The new Republican-passed tax law deploys a new method of tracking inflation called the "chained" Consumer Price Index, a tool that will dampen future adjustments to federal tax brackets and standard deductions, reducing over time the value of touted tax breaks for individuals and companies.
This first use of chained CPI is viewed by guardians of Social Security, federal retirement plans, veterans' compensation and survivor benefits as a worrisome development. If the same method for measuring inflation is adopted widely, they contend, it would cut the lifetime value of most federal benefit plans.
"It's a bad omen, in that it could have repercussions on entitlements, especially at a time when people like (House Speaker) Paul Ryan are announcing they're going to go after earned benefits," said Monique Morrissey, an economist with the Economic Policy Institute.
By making the new index part of the tax code, architects of the tax overhaul created a "significant revenue raiser to help offset some of the other costs in the bill," said David Certner, legislative counsel for AARP.
The retiree advocacy group criticizes the new tax law for cutting tax rates deeply for businesses while giving only temporary tax relief to most households, raising health care costs for millions of older Americans and increasing the federal debt by $1.5 trillion over the next 10 years.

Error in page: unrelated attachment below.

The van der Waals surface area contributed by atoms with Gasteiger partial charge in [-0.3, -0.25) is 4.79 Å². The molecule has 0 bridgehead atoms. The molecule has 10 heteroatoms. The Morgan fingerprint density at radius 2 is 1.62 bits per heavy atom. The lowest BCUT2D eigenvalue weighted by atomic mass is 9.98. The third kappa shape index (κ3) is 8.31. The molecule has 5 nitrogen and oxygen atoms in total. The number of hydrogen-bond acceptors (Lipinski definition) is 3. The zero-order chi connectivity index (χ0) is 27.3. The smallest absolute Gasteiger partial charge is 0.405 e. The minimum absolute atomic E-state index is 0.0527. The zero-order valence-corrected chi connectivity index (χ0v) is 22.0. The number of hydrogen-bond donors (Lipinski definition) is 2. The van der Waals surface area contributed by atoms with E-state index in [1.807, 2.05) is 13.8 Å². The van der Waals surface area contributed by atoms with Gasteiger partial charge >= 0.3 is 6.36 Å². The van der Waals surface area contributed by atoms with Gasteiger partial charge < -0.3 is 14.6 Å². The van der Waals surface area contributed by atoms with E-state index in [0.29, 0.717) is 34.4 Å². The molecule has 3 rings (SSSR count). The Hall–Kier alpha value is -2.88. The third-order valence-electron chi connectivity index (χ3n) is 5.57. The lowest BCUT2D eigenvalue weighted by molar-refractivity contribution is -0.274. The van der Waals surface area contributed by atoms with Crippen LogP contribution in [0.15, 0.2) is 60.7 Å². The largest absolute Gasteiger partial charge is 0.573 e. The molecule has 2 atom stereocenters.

Certner said use of the chained CPI in the tax code will dampen inflation-based adjustments to income tax brackets, standard deductions and contributions employees can make to 401(k)s.
That "means more and more money over time will be taxed at higher rates," chipping away at the value of the tax breaks Republicans now tout.
Federal entitlements have been adjusted for inflation for decades using the Consumer Price Index for Urban Wage Earners and Clerical Workers. A separate but similar CPI for All Urban Consumers had been used for other purposes including to adjust federal income tax brackets until Republicans replaced it last month with the Chained CPI.
Critics of traditional indices argue they overstate inflation by failing to take into account how consumers react month to month to changing prices.
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